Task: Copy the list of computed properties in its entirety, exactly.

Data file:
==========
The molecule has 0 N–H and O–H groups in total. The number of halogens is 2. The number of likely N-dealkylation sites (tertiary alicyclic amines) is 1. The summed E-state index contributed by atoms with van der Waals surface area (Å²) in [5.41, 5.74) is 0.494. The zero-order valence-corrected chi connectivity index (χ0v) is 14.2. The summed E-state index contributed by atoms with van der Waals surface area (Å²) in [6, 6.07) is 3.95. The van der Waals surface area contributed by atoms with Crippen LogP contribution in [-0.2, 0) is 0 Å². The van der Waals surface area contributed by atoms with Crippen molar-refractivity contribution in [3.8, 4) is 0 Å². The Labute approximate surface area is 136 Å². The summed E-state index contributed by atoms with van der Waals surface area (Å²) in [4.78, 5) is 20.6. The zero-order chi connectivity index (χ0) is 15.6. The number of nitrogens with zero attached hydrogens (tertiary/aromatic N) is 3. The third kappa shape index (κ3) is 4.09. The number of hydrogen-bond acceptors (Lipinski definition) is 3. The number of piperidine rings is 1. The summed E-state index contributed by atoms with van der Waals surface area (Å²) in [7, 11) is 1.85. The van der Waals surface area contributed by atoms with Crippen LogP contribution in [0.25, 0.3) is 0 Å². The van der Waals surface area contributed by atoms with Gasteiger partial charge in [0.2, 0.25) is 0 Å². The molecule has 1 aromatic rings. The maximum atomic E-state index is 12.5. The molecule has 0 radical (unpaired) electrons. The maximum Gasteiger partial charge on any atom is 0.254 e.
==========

The molecule has 0 N–H and O–H groups in total. The number of halogens is 2. The number of likely N-dealkylation sites (tertiary alicyclic amines) is 1. The summed E-state index contributed by atoms with van der Waals surface area (Å²) in [5.41, 5.74) is 0.494. The zero-order valence-corrected chi connectivity index (χ0v) is 14.2. The summed E-state index contributed by atoms with van der Waals surface area (Å²) in [6, 6.07) is 3.95. The van der Waals surface area contributed by atoms with Crippen LogP contribution in [-0.2, 0) is 0 Å². The van der Waals surface area contributed by atoms with Crippen molar-refractivity contribution in [3.8, 4) is 0 Å². The Labute approximate surface area is 136 Å². The summed E-state index contributed by atoms with van der Waals surface area (Å²) in [4.78, 5) is 20.6. The zero-order chi connectivity index (χ0) is 15.6. The number of nitrogens with zero attached hydrogens (tertiary/aromatic N) is 3. The third kappa shape index (κ3) is 4.09. The number of hydrogen-bond acceptors (Lipinski definition) is 3. The number of piperidine rings is 1. The summed E-state index contributed by atoms with van der Waals surface area (Å²) in [7, 11) is 1.85. The van der Waals surface area contributed by atoms with Crippen LogP contribution in [0.25, 0.3) is 0 Å². The van der Waals surface area contributed by atoms with Gasteiger partial charge in [0.2, 0.25) is 0 Å². The molecule has 1 aromatic rings. The maximum atomic E-state index is 12.5. The molecule has 0 radical (unpaired) electrons. The maximum Gasteiger partial charge on any atom is 0.254 e.